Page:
Less than three months after the general elections of October 20, the government programs proposed by the 9 parties registered for the contest begin to be known and discussed. Last week we analyzed the results of the CiesMori survey, to give us an idea of the relative positions of the candidates in the acceptance of the electorate, admittedly at the beginning of the campaign period that, although short compared to other electoral processes in the region, It can undoubtedly present several surprises along the way, so it would be irresponsible to assume that everything is said.
On the contrary, it seems to me that a critical mass and political capital has been generated from the opposition that had not existed before, which has not so much to do with the intention of voting, but has much more to do with contrasting a continuous vision and even immobilist generated from a government too accustomed to power and that has lost its capacity for surprise and innovation, with a vision, perhaps two, that contrary to past oppositions does not threaten to throw the process of the last 14 years into the tacho, but which takes a more moderate position, which still takes ideas from the Bolivian national-popular tradition, admits the successes of the MAS government, and focuses on resolving and reversing its most serious weakness: the complete dismantling of the little institutionality that existed, the revanchist distastefulness that replaced the more axiological understanding of law.
I think that, in fact, just looking at the intention to vote would reveal a discouraging parallel with previous elections, so that Mesa would be capitalizing more or less the same electorate that capitalized on Samuel Doria Medina, and Oscar Ortiz would be the natural heir of the intention to vote by Jorge "Tuto" Quiroga, as Raúl Peñaranda has noted so well. However, I believe that other elements, such as the program's own approaches, much closer to the demands of the voters, but also the cautious optimism of the voters themselves who begin to see a change of government in democracy as a certain possibility.
Fig. 1. Adapted from Arpabone, 2008. Nolan diagram. Public domain image.
The intention of this document is, then, to try to understand the political positions taken by the 9 parties based on their proposals for government, beyond the recurring speeches and messages that are used in the spaces of political discussion, today sadly relegated to social networks and in the case of MAS to related social organizations, spaces that have in common sounding boards where preaching between converts is preached.
For this analysis, several inputs have been taken, so that it is about innovating a bit in the traditional methodologies of political discourse analysis. The fundamental basis is the Nolan Chart, created in 1969 by the American politician David Nolan. The graph defines the political positions with respect to two coordinate vectors, economic opinion and personal opinion, to produce a type of Cartesian system of political ideologies. The Nolan chart expands the analysis of political opinions beyond the traditional political spectrum measured by politics along a left-right one-dimensional axis to turn it into a two-dimensional chart: degree of economic freedom and degree of personal freedom.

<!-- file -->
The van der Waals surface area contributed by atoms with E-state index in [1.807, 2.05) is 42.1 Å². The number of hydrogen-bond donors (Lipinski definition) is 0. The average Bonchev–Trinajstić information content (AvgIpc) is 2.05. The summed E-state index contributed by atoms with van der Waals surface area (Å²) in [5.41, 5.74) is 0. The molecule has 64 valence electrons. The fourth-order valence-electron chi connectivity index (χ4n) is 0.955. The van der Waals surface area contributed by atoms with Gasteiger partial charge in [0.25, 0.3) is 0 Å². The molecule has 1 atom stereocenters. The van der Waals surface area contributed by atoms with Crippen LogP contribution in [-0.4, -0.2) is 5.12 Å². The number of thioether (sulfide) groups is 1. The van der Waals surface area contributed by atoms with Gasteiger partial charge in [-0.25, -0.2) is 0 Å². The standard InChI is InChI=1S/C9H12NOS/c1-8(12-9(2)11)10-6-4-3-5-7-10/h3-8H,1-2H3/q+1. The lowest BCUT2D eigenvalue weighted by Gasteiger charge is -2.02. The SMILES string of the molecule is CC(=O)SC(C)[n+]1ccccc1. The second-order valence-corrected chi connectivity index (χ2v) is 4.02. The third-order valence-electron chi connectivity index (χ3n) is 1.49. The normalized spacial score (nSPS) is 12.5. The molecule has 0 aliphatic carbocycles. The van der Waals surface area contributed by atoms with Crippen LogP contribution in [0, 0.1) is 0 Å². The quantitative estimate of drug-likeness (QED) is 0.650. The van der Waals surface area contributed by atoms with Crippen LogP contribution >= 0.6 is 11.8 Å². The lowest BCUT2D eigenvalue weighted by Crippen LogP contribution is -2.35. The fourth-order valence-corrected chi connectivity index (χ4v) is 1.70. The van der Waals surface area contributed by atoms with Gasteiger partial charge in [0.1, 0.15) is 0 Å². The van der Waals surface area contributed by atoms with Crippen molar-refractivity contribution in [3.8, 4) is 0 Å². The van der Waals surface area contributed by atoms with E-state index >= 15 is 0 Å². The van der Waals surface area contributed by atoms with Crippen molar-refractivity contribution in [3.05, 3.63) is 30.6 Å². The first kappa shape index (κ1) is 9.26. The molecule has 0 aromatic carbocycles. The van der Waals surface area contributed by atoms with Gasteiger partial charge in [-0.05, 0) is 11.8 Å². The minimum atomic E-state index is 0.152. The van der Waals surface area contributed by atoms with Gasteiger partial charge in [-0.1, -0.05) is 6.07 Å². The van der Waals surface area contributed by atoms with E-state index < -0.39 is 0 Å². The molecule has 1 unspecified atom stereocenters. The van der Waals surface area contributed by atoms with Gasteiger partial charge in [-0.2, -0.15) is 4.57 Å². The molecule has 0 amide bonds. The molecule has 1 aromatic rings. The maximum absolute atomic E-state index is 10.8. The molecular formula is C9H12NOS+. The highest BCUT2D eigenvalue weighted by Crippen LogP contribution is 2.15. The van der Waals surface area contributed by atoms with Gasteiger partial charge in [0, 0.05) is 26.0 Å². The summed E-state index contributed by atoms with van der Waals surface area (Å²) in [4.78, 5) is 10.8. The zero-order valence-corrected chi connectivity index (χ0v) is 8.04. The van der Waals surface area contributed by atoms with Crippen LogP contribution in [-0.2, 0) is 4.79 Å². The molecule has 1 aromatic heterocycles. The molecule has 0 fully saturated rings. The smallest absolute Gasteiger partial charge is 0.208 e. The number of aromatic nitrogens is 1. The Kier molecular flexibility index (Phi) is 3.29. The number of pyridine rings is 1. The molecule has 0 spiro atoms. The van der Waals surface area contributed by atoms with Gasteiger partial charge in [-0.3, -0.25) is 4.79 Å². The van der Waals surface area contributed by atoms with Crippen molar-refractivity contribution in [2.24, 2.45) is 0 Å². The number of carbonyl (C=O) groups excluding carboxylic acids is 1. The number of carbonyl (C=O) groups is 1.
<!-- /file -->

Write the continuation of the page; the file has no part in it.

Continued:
The warning here is that David Nolan was a libertarian, that is, of the political current that seeks to maximize both personal freedom and economic freedom, minimizing, or even eliminating, state intervention in people's lives, so The technique has a bias towards that current of thought. In order not to fall into this bias, I strongly recommend the reader not to take the qualification of the positions of the parties as a “score”, much less as a competition, where the higher the position in the axes the better. This is not even remotely true and depends on the perception and political position of each one, and in reality what is sought is to see which of the proposals is more similar to the particular position of the voter, and not vice versa.
A second warning, and this is where the changes in the methodology begin, has to do with the battery of topics that the Nolan political test questionnaire deals with, which is what allows the interviewee to be located at the coordinates described above. The original test was designed for the socio-political context of its creator, that is, the United States of the 60s. Over time, the test was adjusted to incorporate themes that denoted new concerns of the citizens of that country, which demonstrates that the methodology is flexible, but among these issues there are several that are impracticable in the Bolivian reality, such as the opinion on the military intervention of the state itself in other states, or as access to immigrants' social services, subjects of course that do not worry us in this corner of the planet.